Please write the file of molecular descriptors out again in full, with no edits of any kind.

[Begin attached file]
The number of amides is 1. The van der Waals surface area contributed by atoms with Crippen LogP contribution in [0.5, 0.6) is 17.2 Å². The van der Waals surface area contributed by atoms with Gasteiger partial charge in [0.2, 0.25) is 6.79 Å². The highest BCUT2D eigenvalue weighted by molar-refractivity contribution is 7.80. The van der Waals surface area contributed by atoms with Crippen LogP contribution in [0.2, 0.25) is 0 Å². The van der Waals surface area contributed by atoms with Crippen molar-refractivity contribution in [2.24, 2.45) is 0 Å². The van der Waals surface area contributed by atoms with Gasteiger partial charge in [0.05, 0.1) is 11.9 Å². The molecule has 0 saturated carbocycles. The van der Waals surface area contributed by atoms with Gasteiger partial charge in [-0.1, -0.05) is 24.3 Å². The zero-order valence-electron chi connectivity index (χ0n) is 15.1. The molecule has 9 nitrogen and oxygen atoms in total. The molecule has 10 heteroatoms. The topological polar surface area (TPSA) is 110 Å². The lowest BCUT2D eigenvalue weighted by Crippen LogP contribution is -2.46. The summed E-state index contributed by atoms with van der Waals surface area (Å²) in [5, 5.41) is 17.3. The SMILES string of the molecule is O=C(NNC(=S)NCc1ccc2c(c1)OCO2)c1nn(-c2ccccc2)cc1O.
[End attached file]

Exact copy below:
The number of amides is 1. The van der Waals surface area contributed by atoms with Crippen LogP contribution in [0.5, 0.6) is 17.2 Å². The van der Waals surface area contributed by atoms with Gasteiger partial charge in [0.2, 0.25) is 6.79 Å². The highest BCUT2D eigenvalue weighted by molar-refractivity contribution is 7.80. The van der Waals surface area contributed by atoms with Crippen LogP contribution in [0.2, 0.25) is 0 Å². The van der Waals surface area contributed by atoms with Crippen molar-refractivity contribution in [2.24, 2.45) is 0 Å². The van der Waals surface area contributed by atoms with Gasteiger partial charge in [0.05, 0.1) is 11.9 Å². The molecule has 0 saturated carbocycles. The van der Waals surface area contributed by atoms with Gasteiger partial charge in [-0.1, -0.05) is 24.3 Å². The zero-order valence-electron chi connectivity index (χ0n) is 15.1. The molecule has 9 nitrogen and oxygen atoms in total. The molecule has 10 heteroatoms. The topological polar surface area (TPSA) is 110 Å². The lowest BCUT2D eigenvalue weighted by Crippen LogP contribution is -2.46. The summed E-state index contributed by atoms with van der Waals surface area (Å²) in [5, 5.41) is 17.3. The SMILES string of the molecule is O=C(NNC(=S)NCc1ccc2c(c1)OCO2)c1nn(-c2ccccc2)cc1O.